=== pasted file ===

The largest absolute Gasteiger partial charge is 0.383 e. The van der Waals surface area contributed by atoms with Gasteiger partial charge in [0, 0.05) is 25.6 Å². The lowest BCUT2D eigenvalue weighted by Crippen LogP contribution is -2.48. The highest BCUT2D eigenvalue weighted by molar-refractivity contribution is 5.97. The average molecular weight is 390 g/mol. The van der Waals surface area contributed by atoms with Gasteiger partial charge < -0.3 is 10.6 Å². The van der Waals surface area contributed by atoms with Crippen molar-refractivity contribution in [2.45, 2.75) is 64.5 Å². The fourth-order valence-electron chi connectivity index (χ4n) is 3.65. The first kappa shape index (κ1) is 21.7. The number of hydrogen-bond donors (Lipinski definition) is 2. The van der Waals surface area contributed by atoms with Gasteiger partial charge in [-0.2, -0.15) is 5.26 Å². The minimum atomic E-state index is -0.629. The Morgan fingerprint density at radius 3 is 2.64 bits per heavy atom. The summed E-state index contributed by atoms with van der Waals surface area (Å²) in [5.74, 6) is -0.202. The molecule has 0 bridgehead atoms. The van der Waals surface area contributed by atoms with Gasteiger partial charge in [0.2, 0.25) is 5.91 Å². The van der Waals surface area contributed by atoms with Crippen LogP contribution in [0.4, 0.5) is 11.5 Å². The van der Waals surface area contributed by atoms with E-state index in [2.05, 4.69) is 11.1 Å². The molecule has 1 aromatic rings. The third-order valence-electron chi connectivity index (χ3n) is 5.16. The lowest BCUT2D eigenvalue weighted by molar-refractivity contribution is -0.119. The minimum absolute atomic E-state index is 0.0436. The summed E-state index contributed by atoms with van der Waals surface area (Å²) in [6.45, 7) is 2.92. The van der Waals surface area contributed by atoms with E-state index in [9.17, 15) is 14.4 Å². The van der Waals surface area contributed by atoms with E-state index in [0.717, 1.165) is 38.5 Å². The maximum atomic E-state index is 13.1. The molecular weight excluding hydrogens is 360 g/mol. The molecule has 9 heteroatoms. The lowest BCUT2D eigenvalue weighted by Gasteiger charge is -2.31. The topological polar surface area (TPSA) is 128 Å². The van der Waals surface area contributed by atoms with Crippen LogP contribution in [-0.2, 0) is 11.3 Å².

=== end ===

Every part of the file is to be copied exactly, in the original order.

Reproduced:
The largest absolute Gasteiger partial charge is 0.383 e. The van der Waals surface area contributed by atoms with Gasteiger partial charge in [0, 0.05) is 25.6 Å². The lowest BCUT2D eigenvalue weighted by Crippen LogP contribution is -2.48. The highest BCUT2D eigenvalue weighted by molar-refractivity contribution is 5.97. The average molecular weight is 390 g/mol. The van der Waals surface area contributed by atoms with Gasteiger partial charge < -0.3 is 10.6 Å². The van der Waals surface area contributed by atoms with Crippen molar-refractivity contribution in [2.45, 2.75) is 64.5 Å². The fourth-order valence-electron chi connectivity index (χ4n) is 3.65. The first kappa shape index (κ1) is 21.7. The number of hydrogen-bond donors (Lipinski definition) is 2. The van der Waals surface area contributed by atoms with Gasteiger partial charge in [-0.2, -0.15) is 5.26 Å². The minimum atomic E-state index is -0.629. The Morgan fingerprint density at radius 3 is 2.64 bits per heavy atom. The summed E-state index contributed by atoms with van der Waals surface area (Å²) in [5.74, 6) is -0.202. The molecule has 0 bridgehead atoms. The van der Waals surface area contributed by atoms with Gasteiger partial charge in [0.2, 0.25) is 5.91 Å². The van der Waals surface area contributed by atoms with Crippen LogP contribution in [0.4, 0.5) is 11.5 Å². The van der Waals surface area contributed by atoms with E-state index in [2.05, 4.69) is 11.1 Å². The molecule has 1 aromatic rings. The third-order valence-electron chi connectivity index (χ3n) is 5.16. The lowest BCUT2D eigenvalue weighted by molar-refractivity contribution is -0.119. The minimum absolute atomic E-state index is 0.0436. The summed E-state index contributed by atoms with van der Waals surface area (Å²) in [6.45, 7) is 2.92. The van der Waals surface area contributed by atoms with E-state index in [9.17, 15) is 14.4 Å². The van der Waals surface area contributed by atoms with E-state index in [0.717, 1.165) is 38.5 Å². The maximum atomic E-state index is 13.1. The molecular weight excluding hydrogens is 360 g/mol. The molecule has 9 heteroatoms. The lowest BCUT2D eigenvalue weighted by Gasteiger charge is -2.31. The topological polar surface area (TPSA) is 128 Å². The van der Waals surface area contributed by atoms with Crippen LogP contribution in [-0.2, 0) is 11.3 Å².